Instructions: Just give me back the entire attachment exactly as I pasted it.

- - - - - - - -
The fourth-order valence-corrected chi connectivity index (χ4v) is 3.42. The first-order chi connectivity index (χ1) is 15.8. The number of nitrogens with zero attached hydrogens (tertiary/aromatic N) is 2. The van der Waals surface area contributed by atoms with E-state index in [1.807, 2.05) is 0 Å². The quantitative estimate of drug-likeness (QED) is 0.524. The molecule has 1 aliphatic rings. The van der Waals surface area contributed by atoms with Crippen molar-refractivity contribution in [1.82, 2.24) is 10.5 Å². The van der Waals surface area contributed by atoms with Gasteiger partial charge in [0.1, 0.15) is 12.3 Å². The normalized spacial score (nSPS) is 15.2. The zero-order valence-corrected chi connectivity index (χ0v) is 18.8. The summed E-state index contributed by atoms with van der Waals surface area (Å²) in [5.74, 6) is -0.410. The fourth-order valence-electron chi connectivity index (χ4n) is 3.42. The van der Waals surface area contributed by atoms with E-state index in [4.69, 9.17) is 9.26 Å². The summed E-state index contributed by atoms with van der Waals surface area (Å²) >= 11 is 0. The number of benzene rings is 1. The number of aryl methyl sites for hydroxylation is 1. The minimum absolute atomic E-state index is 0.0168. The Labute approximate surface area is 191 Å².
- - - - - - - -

The fourth-order valence-corrected chi connectivity index (χ4v) is 3.42. The first-order chi connectivity index (χ1) is 15.8. The number of nitrogens with zero attached hydrogens (tertiary/aromatic N) is 2. The van der Waals surface area contributed by atoms with E-state index in [1.807, 2.05) is 0 Å². The quantitative estimate of drug-likeness (QED) is 0.524. The molecule has 1 aliphatic rings. The van der Waals surface area contributed by atoms with Crippen molar-refractivity contribution in [1.82, 2.24) is 10.5 Å². The van der Waals surface area contributed by atoms with Gasteiger partial charge in [0.1, 0.15) is 12.3 Å². The normalized spacial score (nSPS) is 15.2. The zero-order valence-corrected chi connectivity index (χ0v) is 18.8. The summed E-state index contributed by atoms with van der Waals surface area (Å²) in [5.74, 6) is -0.410. The fourth-order valence-electron chi connectivity index (χ4n) is 3.42. The van der Waals surface area contributed by atoms with E-state index in [4.69, 9.17) is 9.26 Å². The summed E-state index contributed by atoms with van der Waals surface area (Å²) >= 11 is 0. The number of benzene rings is 1. The number of aryl methyl sites for hydroxylation is 1. The minimum absolute atomic E-state index is 0.0168. The Labute approximate surface area is 191 Å².